So, we have to practice on morality, concentration and on wisdom inside, then the 37 harmony to enlightenment. So these are common foundation. Even in tantra we find relations between the part of mandala with the practice of 37 harmony and so forth. So, in regard with Pali tradition it spread from India to Sri Lankan, Burma, Thailand and so forth. The Sanskrit tradition first went to China from India more than 300 or 400 years before it came to Tibet. Then from China it has spread to Korea, Japan, Vietnam and perhaps there maybe direct contact with India as well, and then in Mongolia there are early signs of Buddhism. This early phase of dissemination of Buddhism may are taken from the same root, but the Buddhism that they have today, is the complete, entire teaching of the Buddha, including Mahayana and Tantra. That is spread in Mongolia, it came from Tibet. So we have countries that follows the Sanskrit tradition. Buddhism came from India into Tibet in the 7th century. The Tibetan emperor Sonstsen Gampo married a prince from China and a prince from Nepal and they took with them a Buddha statue. Unless that Sonstsen Gampo could take Buddhism from China, he took Buddhism directly from India. So there are two different opinions: did Sambhota divided the Tibetan scripts or did he improved what actually existed before him? In any case Buddhism was brought around the 7th century thought Tibet and mainly Buddhism spread to Tibet from China at the time of emperor Trisong Detsen who invited in Tibet Guru Padamsambava, called by Tibetans as Guru Rinpoche, and then Shantarakshita the abbot kempo. Through them Buddhism flow into Tibet, so we have the complete teaching of Buddhism up to the highest yoga tantra. So Shantarakshita was responsible for establishing of Buddhism in Tibet and he has retained text from highest yoga tantra. So, it’s sure that he was practicing tantra. Then he gave monastic ordination, starting with seven novice monks. Some Indians historian said that Shantarksthia was around 70 years old when he arrived in Tibet. Tibetan historian said that Shantarakshita lived for one thousand years. Indian scholars told me that Shantarakshita lived for 90 years and Tibetan historian added a zero and made 900, and so we have the remains of Shantarakshita’s body in Samye. Tibetan devotes were able to hide Shantarakshita’s body which is preserved in Samye monastery and it’s still there.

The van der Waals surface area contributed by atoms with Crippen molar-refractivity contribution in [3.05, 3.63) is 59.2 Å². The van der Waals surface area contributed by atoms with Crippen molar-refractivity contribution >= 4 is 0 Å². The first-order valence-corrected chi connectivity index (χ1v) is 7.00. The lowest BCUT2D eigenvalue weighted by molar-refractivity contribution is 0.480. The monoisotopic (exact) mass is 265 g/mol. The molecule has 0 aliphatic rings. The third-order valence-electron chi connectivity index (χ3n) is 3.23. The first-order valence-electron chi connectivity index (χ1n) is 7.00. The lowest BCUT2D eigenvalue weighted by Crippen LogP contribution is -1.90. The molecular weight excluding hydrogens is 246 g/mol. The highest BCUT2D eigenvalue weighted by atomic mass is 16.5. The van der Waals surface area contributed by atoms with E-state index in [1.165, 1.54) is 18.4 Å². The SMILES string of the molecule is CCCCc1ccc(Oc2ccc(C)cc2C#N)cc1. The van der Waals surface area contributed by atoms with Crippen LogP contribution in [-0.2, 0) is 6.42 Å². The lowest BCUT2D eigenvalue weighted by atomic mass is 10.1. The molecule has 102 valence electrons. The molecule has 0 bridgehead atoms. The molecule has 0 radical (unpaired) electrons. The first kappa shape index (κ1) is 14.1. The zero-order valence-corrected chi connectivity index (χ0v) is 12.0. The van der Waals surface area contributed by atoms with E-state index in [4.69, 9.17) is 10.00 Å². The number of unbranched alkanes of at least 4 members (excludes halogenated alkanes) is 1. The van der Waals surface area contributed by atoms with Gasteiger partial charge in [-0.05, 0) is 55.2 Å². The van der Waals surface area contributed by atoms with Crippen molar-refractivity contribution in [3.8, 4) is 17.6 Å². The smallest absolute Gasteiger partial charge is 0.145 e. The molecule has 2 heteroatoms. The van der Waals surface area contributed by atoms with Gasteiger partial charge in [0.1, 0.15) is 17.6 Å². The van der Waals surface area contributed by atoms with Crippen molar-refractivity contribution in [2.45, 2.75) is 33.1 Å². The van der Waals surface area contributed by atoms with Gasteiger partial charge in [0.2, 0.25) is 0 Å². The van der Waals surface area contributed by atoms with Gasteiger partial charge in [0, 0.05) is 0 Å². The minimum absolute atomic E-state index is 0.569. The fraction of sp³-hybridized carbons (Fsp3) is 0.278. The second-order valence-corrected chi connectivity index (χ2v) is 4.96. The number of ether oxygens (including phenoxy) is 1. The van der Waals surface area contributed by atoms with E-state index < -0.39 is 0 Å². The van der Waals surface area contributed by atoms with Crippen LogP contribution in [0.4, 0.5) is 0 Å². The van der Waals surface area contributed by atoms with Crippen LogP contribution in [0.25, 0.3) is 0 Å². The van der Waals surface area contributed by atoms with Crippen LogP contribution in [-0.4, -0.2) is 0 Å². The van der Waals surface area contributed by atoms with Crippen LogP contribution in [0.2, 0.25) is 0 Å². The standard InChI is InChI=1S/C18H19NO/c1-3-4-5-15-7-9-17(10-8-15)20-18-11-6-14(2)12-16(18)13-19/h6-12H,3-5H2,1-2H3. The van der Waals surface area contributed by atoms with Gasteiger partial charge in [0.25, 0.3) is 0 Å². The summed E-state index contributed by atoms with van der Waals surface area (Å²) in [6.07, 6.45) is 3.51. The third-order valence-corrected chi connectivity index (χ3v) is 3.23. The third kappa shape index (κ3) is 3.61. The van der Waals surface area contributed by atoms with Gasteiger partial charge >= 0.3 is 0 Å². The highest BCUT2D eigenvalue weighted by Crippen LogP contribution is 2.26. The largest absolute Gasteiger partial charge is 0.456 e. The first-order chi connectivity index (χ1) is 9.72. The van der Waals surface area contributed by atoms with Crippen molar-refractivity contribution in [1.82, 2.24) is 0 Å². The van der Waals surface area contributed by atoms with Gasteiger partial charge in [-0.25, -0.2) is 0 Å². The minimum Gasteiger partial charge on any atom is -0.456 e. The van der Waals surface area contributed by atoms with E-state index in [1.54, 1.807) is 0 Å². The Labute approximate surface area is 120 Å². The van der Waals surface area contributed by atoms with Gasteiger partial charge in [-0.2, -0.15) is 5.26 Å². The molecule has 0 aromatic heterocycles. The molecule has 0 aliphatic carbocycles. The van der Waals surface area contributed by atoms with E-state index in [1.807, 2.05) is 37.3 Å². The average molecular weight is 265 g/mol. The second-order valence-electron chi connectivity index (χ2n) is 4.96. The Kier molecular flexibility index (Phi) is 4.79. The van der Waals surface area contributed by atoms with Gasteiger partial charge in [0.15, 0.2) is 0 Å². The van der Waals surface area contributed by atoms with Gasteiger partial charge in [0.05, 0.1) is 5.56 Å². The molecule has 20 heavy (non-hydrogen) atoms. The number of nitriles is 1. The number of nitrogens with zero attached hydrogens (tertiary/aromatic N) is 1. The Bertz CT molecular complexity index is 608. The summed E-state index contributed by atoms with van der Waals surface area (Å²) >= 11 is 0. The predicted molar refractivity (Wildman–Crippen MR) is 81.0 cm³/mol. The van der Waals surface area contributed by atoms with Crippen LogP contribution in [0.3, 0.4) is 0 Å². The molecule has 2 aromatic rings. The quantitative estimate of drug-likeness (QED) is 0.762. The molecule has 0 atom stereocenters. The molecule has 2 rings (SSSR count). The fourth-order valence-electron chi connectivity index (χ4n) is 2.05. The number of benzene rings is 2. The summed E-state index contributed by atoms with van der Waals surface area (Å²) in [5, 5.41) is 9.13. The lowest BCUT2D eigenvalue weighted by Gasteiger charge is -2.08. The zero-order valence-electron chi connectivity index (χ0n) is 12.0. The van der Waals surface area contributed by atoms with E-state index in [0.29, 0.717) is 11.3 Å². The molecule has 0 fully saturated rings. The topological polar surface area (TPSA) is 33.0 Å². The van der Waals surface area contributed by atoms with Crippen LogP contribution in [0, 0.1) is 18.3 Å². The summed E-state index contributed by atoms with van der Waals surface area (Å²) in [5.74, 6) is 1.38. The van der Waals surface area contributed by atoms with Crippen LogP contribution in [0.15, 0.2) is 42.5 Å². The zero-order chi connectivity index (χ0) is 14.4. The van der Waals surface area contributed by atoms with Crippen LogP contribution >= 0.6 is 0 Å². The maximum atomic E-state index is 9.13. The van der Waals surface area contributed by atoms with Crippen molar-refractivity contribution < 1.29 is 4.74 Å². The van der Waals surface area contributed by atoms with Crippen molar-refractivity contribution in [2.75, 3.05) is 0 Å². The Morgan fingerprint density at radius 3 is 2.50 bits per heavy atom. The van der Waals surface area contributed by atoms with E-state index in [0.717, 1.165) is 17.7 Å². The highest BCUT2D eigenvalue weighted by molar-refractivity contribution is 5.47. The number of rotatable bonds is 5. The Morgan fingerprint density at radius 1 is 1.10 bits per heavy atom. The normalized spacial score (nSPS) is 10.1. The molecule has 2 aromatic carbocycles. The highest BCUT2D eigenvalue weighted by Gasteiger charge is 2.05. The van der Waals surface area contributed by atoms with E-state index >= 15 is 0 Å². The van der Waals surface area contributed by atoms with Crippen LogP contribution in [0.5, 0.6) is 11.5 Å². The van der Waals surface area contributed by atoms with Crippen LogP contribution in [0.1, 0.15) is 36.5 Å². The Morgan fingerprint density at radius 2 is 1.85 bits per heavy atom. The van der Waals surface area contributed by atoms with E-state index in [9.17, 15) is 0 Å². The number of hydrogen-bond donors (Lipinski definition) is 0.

We can actually check forensic science on how long Shantarkshita lived. Recently in two urn in Afghanistan were found Buddhist relicts dated 2.6000 years ago. This check can help to find the data of Buddha.

So, many of you has heard me saying that Nagarjuna, Shantideva, Bhavaviveka and so forth argue that Mahayana is a teaching of the Buddha. In Taiwan and Korea there are someone saying that Mahayana is not actually the teaching of the Buddha. They are not to be blamed because they don’t say that Mahayana was not taught by the Buddha in public. Regarding the teaching of the Four Noble Truths, even if someone, without any religious believe, were going around where Buddha were giving teachings, of course may be he was able to see that the Buddha is there giving teaching. Then we see in the sutra are mentioned many different bodhisattva, such as Manjustri, Vajrapani, Avalokitesvara, Samantabadra, Maitreya, Vajrapani and so forth.

But, when it comes to give teaching, if someone who had no the right karma, no believe in some kind of spiritual tradition, I don’t know if they can even see the Buddha given teaching or not. So, in the Hearth Sutra we have the dialogue between Shariputra and Avalokitesvara. While this dialogue would have taken place with somebody without the pure karma he would see that Shariputra were probably talking to himself.